While there once was a time when dads waited patiently to hear whether they now had a son or daughter, today’s family-focused birthing means dad is front and center for the pregnancy, labor and birth.

And the same holds true if you’re not a traditional couple or family—the person you call your partner has an important support role to play in conception, pregnancy and birth.

Be Prepared
Experts at Lamaze International recommend you join in the adventure with your pregnant pal as follows:
• Attend all prenatal appointments, as possible, with your partner—her healthcare provider will be preparing you both along the way with information.
• Take a childbirth class together—you’ll learn breathing, massage and other coping techniques that will help you help your partner through the waves of contractions that intensify as labor progresses. Your hands-on practice during class will help it feel more natural when you’re called to duty in the delivery room.
• Create your birth plan together—you are your partner’s best advocate when she can’t focus or remember exactly how she wanted things to go.
• Bring back-up—a labor support person, known as a doula, can be an incredible asset to you both. These skilled labor coaches know how to communicate effectively with healthcare providers and offer advice and suggestions based on their years of working with birthing couples.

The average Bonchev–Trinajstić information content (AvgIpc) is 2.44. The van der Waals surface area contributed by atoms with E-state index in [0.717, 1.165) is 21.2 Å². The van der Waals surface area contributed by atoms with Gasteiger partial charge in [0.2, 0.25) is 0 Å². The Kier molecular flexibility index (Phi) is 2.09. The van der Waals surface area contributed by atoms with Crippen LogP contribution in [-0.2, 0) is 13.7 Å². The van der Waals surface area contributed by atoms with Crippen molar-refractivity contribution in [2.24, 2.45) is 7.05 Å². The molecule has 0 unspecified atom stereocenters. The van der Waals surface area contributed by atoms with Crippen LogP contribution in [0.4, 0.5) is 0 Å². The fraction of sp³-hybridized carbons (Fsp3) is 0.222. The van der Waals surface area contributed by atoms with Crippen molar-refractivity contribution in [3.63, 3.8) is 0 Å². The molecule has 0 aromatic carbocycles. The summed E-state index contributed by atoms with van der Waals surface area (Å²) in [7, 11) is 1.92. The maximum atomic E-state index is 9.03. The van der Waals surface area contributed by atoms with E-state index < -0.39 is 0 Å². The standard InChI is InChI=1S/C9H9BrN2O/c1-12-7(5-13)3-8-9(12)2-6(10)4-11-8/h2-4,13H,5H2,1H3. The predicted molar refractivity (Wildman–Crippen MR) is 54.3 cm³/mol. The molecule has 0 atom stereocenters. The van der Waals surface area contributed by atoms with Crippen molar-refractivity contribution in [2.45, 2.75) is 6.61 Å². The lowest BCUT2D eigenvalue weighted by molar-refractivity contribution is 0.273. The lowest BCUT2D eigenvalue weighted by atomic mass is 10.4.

Expect the unexpected
Talk with your partner long before labor and birth about each of your roles during labor and birth. Obviously mom is having the baby, but ask her where she wants you to be—near her head offering words of encouragement and support or waiting for baby to emerge and that first opportunity to hold him.

Decide how you will support mom—do you want to:
• Help ‘catch’ baby
• Cut the cord
• Hold baby immediately upon birth
• Accompany mom or baby if they have to be separated for any reason

Talking through the different scenarios before birth occurs will help you both be prepared for the amazing miracle of welcoming your baby into your lives.

Your Packing List—mom has her own—don’t forget your needs:
• Changes of clothes
• Toothbrush/paste
• Electronics: Everything from iPads and cell phones to video cameras and chargers
• Snacks: Avoid anything with strong smells or loud sounds
• Books or magazines
• Massage devices like a roller or relaxation ball

Author

Carolyn Davis Cockey, MLS, LCCE, is the founding editor of Healthy Mom&Baby, Senior Director of Partnerships & Publications at AWHONN, and a Lamaze-Certified Childbirth Educator.

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